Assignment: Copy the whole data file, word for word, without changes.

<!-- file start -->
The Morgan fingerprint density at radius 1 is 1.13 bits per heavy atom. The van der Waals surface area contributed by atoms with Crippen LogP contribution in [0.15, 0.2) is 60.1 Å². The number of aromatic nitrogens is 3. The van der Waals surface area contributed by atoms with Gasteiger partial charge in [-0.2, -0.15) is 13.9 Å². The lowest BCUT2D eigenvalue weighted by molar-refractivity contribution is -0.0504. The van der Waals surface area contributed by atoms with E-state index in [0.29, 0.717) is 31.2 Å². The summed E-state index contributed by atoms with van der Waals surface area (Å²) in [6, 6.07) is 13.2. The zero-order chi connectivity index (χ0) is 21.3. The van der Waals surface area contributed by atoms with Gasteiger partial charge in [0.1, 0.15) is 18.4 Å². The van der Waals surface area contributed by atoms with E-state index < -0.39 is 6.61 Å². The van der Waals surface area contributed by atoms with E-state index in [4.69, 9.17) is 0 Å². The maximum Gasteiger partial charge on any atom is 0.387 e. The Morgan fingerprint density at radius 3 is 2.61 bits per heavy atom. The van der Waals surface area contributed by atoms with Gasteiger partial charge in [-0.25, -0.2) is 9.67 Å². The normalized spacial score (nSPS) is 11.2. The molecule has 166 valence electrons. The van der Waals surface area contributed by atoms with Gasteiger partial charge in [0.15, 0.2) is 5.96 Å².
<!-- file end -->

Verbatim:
The Morgan fingerprint density at radius 1 is 1.13 bits per heavy atom. The van der Waals surface area contributed by atoms with Crippen LogP contribution in [0.15, 0.2) is 60.1 Å². The number of aromatic nitrogens is 3. The van der Waals surface area contributed by atoms with Gasteiger partial charge in [-0.2, -0.15) is 13.9 Å². The lowest BCUT2D eigenvalue weighted by molar-refractivity contribution is -0.0504. The van der Waals surface area contributed by atoms with E-state index in [0.29, 0.717) is 31.2 Å². The summed E-state index contributed by atoms with van der Waals surface area (Å²) in [6, 6.07) is 13.2. The zero-order chi connectivity index (χ0) is 21.3. The van der Waals surface area contributed by atoms with Gasteiger partial charge in [0.1, 0.15) is 18.4 Å². The van der Waals surface area contributed by atoms with E-state index < -0.39 is 6.61 Å². The van der Waals surface area contributed by atoms with E-state index in [4.69, 9.17) is 0 Å². The maximum Gasteiger partial charge on any atom is 0.387 e. The Morgan fingerprint density at radius 3 is 2.61 bits per heavy atom. The van der Waals surface area contributed by atoms with Gasteiger partial charge in [-0.25, -0.2) is 9.67 Å². The normalized spacial score (nSPS) is 11.2. The molecule has 166 valence electrons. The van der Waals surface area contributed by atoms with Gasteiger partial charge in [0.15, 0.2) is 5.96 Å².